Think about your favorite writers and creators.
Chances are you love them on multiple levels:
And more generally…
All the books
Most of the phrases
Unless they achieved a complete one-hit wonder (and everything else they made really stinks), you probably think of their body of work.
ALL THE THINGS
All the moments of emotional response to their creations.
You are in relationship with them via the content they’ve created.
The collection of things to be consumed and enjoyed.
Example: My daughter has gobbled up almost every book written by David Walliams.
When you find a creator that clicks,
You seek them out,
Devour their work,
And recommend them to others.
Does your brand (personal or corporate) aim for this sort of love from your audience?
Do you seek to create a body of work they can be drawn into and binge?
Are you building a relationship with them that keeps them coming back and recommending you to others?
Today’s issue is heavy on the content marketing side, especially the challenge we all seem to face:
How do we create in ways that get results, breed die-hard fans, and scale?
And can we hire for or outsource parts of the creation process?
It starts with understanding who you are creating for.
And then strategizing your content to serve them in ways that feel like hand-delivered secret invitations to learn things they did not know.
Let me know what resonates.
An Organic Social Strategy Isn’t An Afterthought
Mary Keough breaks down the time (and therefore cost) of the successful organic marketing strategy the team at Gorilla 76 is running in this LinkedIn post.
How it breaks down:
- 8+ team members posting and engaging on LinkedIn daily
- 2 podcasts
- 1 live event
- 33-56 employee hours per week
Check out her advice on why you can’t just “hire somebody to do it.”
How Brands Can Leverage The Content Creator Movement
In this TikTok video, Todd Clouser encourages marketing teams to be forward-thinking as they hire content creators “to evangelize product users into die-hard fans and turn non-users into aspiring users.”
This feels almost contradictory to the Mary’s advice above, but it’s a realistic roadmap for brands who don’t currently have the hours and people available to build and execute an organic strategy.
- Hire full-time, elite creators who really understand and are able to connect with your buyers
- Establish creator manager roles that give creators a leader to guide them through creating good content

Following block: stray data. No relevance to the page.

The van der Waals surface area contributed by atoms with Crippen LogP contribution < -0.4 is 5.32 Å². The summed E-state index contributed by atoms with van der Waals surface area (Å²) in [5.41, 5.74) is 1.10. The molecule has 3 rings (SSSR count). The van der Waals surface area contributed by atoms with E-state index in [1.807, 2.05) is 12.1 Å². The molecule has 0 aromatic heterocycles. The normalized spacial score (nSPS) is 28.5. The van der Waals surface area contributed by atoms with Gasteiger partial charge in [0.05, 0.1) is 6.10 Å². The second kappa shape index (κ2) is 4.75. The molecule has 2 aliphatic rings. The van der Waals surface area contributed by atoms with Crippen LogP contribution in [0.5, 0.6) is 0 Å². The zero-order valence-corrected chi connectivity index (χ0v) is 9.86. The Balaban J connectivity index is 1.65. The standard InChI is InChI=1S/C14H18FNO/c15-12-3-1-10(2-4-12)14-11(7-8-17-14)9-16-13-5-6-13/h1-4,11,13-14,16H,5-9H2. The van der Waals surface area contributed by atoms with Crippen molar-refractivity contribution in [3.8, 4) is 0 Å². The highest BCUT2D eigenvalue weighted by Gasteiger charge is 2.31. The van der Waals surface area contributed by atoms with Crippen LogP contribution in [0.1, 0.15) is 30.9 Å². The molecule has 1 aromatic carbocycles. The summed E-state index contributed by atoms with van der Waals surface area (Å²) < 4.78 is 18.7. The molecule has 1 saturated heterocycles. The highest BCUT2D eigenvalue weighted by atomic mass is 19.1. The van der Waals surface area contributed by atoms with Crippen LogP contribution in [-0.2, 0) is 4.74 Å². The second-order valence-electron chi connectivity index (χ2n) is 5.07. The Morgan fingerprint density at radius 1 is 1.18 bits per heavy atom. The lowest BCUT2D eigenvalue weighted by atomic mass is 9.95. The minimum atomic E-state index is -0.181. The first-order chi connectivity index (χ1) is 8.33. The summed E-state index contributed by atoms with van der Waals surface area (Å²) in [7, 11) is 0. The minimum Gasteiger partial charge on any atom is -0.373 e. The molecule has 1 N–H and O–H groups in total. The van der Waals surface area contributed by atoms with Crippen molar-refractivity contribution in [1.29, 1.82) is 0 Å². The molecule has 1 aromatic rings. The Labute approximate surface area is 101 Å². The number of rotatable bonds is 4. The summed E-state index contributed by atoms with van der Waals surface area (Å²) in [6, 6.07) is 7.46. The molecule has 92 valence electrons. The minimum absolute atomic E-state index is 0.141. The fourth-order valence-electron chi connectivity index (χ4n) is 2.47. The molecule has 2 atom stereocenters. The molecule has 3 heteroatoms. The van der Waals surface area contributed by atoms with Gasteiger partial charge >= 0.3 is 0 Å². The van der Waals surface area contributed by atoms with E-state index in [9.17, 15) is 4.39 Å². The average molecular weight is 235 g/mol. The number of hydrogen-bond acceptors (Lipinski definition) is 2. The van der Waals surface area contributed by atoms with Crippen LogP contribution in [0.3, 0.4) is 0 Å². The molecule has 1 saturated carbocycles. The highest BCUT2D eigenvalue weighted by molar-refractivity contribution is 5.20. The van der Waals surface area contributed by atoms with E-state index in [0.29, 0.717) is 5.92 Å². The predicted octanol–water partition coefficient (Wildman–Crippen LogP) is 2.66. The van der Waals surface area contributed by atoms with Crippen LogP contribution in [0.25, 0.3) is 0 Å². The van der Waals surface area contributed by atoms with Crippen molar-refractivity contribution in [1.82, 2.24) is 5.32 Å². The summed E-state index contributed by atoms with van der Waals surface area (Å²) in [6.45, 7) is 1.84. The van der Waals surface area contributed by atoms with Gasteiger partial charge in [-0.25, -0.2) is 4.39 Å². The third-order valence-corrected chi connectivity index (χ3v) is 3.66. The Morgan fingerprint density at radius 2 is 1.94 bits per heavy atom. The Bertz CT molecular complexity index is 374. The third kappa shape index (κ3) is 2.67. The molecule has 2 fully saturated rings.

Survey Says: Outsourcing Content Pretty Much A Necessity
Interesting insight from Verblio’s 2022 Digital Content Survey:
71% of in-house marketers and 68% of agencies outsource their content needs to freelancers
Antoinette Siu covers the trend in this Digiday article, quoting Andy Crestodina of Orbit Media Studies:
“Content is the reason people visit websites... Clients eventually figure this out and moments later, discover the limits of an all in-house team. This research shows that all but the biggest companies need help.”
Other key stats in the story:
- Biggest successful content strategy bottlenecks: industry and audience knowledge (28%), managing client expectations (24%) and not enough resources (20%)
- 86% of agencies agree demand for content continues to increase
Psst: If you’re looking for a content creation partner, I can vouch for this amazing company.
SEO Insights Roundup
SEO can be a beast. These insights from pros knee-deep in the process might help:
Jonas Sickler argues that not only is intent crucial for SEO, but it is also tied to the user journey. In this Tweet (and linked article), he breaks down how user intent should drive your efforts.
A Proven Content Formula
Brian Bourque makes a bold claim in his LinkedIn post and attached 14-page slide deck: following his content formula can help you to “dominate SEO.” It involves avoiding amateur mistakes, establishing content hierarchy, capturing the full search journey, and more.
Effective But Ignored Strategies
Andrew Holland suggests 15 overlooked SEO strategies, starting with Goliath content and content promotion and ending with mapping and researching.
What Content Marketers Need In 2023
This year’s CMI survey offers insights into challenges, operations, and markers of content marketing success. Stephanie Stahl breaks down these 7 things marketers say they need:
- Executive-level awareness and support
- A content marketing strategy
- More budget and additional staff
- More access to subject matter experts (SMEs)
- Better technology
- Better measurement
- Greater alignment between content and sales
Align Marketing, Product, And Sales